called today. He testified a fin
ger print found on the knife was
- Mrs. Bethyl r HarreU, depart
ment head in a Portland store,
testified for the state she had call
ed Mrs.- Bowles early the morning
of November 12 to tell her a 895
pair of lounging pajamas Mrs.
(Turn to page 2, col. 8)
TOBO IS FATAL
TO 3 0U01I
CLINTON, Okla.. March 19.
(AP) Three persons were killed
and about a score, injured, six
severely, by a tornado here late
Striking the west edge of Clin
ton late -today the twister, carved
ont a path three blocks wide and
ten blocks long, demolishing a
grocery and a school annex and
unroofing - at, least . a -tlozen
homes. ; .
The dead: s
, Mrs. Louise Anderson, 81.
. Charles Collins, 2 3 , electrician,
electrocuted while repairing a
A. W. Anderson, 64, son of
Mrs. Anderson. -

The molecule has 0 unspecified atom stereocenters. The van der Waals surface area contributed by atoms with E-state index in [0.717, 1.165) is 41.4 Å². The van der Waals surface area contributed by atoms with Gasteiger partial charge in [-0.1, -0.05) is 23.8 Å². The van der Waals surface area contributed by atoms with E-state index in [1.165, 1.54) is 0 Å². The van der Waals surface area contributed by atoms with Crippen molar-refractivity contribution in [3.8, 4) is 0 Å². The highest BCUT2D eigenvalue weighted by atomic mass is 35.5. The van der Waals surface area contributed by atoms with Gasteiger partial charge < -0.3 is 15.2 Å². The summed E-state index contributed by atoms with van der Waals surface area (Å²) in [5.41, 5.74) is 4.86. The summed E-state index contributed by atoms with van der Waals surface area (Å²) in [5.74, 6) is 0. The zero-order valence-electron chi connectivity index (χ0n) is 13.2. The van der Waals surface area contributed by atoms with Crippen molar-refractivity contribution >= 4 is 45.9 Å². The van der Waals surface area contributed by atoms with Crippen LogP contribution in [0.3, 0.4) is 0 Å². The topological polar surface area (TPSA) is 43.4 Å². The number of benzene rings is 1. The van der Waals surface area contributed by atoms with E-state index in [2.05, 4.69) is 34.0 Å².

- DESDEMONA, Texas,i March
19. (AP) A tornado struck
here late - today, unroofing a
number , of houses and wrecking
the Stanollnd - No. " gasoline
plant. So far as could be learned
immediately no one was injured.
Telegraph and telephone lines
were put out of commission. A
heavy rain accompanied the
, . RIOT OVER POLITICS
f TOKYO, March 19 (AP)
Fierce opposition to the govern
ment of Premier Hamaguchi cul
minated today in street fighting
In which 11 demonstrators and
several policemen were Injured.
4:30 P. M.
Life ferns Faced
By Eiofs Leaders
At Jcllet Prison
' ... ) - -;, . .- . ...
JOLXET, nL, March 10
(AP) Life Imprisonment
tonight menaced every ring
leader in the frenzied riot
at. State villc prison yester
Heavy penalties for oth
ers . who took part in the
pillage and destruction also '
were in view. " . J.
" From Warden' Henry C
Kill came the grim state
ment he plans to ask the
grand jnry for indictments '
charging arson, larceny and
assault against all of the S3 1